Reversing the Implied Importance

Thinking about my final year project so far and following initial discussions with the year coordinator it is interesting to consider the social demographic surrounding my proposed building ideas. My interest has developed from my research dissertation that considered the technical modes of montage restored by Archigram in the 1960's, their projects became the literal layering of architecture, technology, environment and the social phenomena that represented the vitality of the streets and the human experience. These techniques where partly explored through Walter Benjamin’s theories pertained to the methods of mechanical reproduction and his analytical perceptions that dismantle the urban fabric and develop new understandings of the complex social order.

Ron Herron Tuned Suburb: Oasis, 1968

Following a critique of consumerist society through the readings of Benjamin and reflecting on the users influencing my ideas an interesting social paradox occurs where the traditional bourgeois-capitalist both creates a degenerative minority and at the same time represses it through a social/class struggle.
I believe we have become to obsessed with the majority and a bourgeois lifestyle, Benjamin sees the colossal acceleration of the tempo of living as being heralded from the tempo of production. "In this country, the main thing is to reap a huge fortune with as little delay as possible...people want to enjoy without waiting, without having to be patient". This to me is the very antithesis of how we should consider society and in particular architecture (which in Newcastle is a scary trend). Benjamin's Arcades Project focuses on the suffering of the vanquished and in doing so liberates the suppressed and celebrates their existence.

Walter Benjamin

Similar ideas are discussed in a conversation between Toni Negri and Gilles Deleuze; "What defines the majority is a model you have to conform to… A minority, on the other hand, has no model, it’s a becoming, a process. One might say the majority is nobody. Everybody’s caught, one way or another, in a minority becoming that would lead them into unknown paths if they opted to follow it through."
This leads me to the theory and approach my ideas set out to navigate via an architectural investigation that suggests a romantic notion to enlighten people through a series of projects that address social issues within the city of Newcastle. By reversing the implied importance generated by capitalist society the projects would develop as a thesis highlighting the importance of forgotten fragments and minorities in our cities and the potential that can be extracted from them.

The Carrington Ghost Ship

I was driving home today and came across something, that when ever I see my mind has trouble processing. I have seen it countless times at the end of my street and the shear scale and obscurity always delights me. This time I had a camera with me to capture the event before it was gone (and my memory card was filled).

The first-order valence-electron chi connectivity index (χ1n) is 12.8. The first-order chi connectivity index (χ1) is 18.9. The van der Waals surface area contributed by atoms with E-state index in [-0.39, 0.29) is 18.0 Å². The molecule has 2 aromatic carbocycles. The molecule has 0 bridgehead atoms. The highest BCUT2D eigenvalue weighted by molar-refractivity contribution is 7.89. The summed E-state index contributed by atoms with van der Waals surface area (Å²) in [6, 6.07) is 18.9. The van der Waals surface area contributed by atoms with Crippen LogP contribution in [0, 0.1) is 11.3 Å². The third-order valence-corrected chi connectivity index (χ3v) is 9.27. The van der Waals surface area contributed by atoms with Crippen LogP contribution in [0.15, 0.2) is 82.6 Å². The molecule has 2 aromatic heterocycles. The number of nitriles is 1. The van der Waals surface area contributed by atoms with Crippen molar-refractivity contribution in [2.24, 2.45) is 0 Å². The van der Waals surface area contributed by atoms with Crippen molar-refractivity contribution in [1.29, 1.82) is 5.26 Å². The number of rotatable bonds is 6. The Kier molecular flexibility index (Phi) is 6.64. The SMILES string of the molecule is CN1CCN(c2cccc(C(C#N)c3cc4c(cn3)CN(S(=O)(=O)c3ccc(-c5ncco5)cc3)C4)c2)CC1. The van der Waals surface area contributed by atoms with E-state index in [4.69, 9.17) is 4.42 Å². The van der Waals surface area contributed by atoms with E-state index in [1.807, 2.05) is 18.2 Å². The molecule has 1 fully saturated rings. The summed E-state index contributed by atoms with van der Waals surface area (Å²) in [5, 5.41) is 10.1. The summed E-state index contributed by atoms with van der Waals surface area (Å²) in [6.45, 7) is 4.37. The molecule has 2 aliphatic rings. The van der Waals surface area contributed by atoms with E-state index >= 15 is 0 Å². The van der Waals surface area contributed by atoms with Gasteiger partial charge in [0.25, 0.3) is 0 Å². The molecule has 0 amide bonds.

The Sphere and the Labyrinth

Its interesting being given a building type and thinking of a concept or idea as a way to inform your design. Now in 5th year we are given the opportunity to develop our own brief and our own project following our own architectural investigation of any given building type.This in itself poses new and difficult challenges that push our understanding of what we consider architecture to be or what its limits are. The following is my 4th year manifesto and images when asked to consider the mixed use development of a parcel of land on the Gosford waterfront.


Using architectural language in ways that transgress and destroy traditional boundaries The Sphere and the Labyrinth is the juxtaposition of architectural types and collision of activities. The two structures are recognised as powerful clear forms of their divine world and exist in huge contrast to each other, yet at the same time hand in hand, provoking each all the time to new and more powerful figures in order to perpetuate for themselves the contest of opposites. The complexity of form offers deeper philosophical meaning and interpretation of the mixed-use program that can stimulate a more socially responsive society within a rich tapestry of life.
Just as reproduction depends upon opposed sexes, their continuing strife and only periodically occurring reconciliation, we can understand the bonds of duality through Nietzsche’s profound writings on Apollo versus Dionysus.
Ruling over beautiful appearance Apollo, represented by the Sphere, is associated with higher truth, perfection and the divine – the image of Apollo, calm and wise, he must be viewed within the boundary of moderation as not to deceive us our crude reality.
It is through intoxication, of which all people speak, or the powerful awakening of spring, which derives joy within all nature, that Dionysian excitement arises. The complex nature of the Dionysian can be found in the dynamic spaces of contemplation, deep within the Labyrinth, always changing and never stagnant. Above all this is a place of emotions that are experienced in their entirety, a structure for mental organisation and creative luminations, wanderings and errors, open and closed, of solitude and inclusion.
The liberating act of walking the Labyrinth in order to experience it is associated with the unexpected activities, distractions and sequences of events as explored by Walter Benjamin through his notion of the flâneur, here the Dionysian spaces develop significant understanding of the complex nature of society. Further the plurality of moments celebrates a projected importance onto society, exploring combinations of social activities and events that are the radical antithesis of modernist ideologies.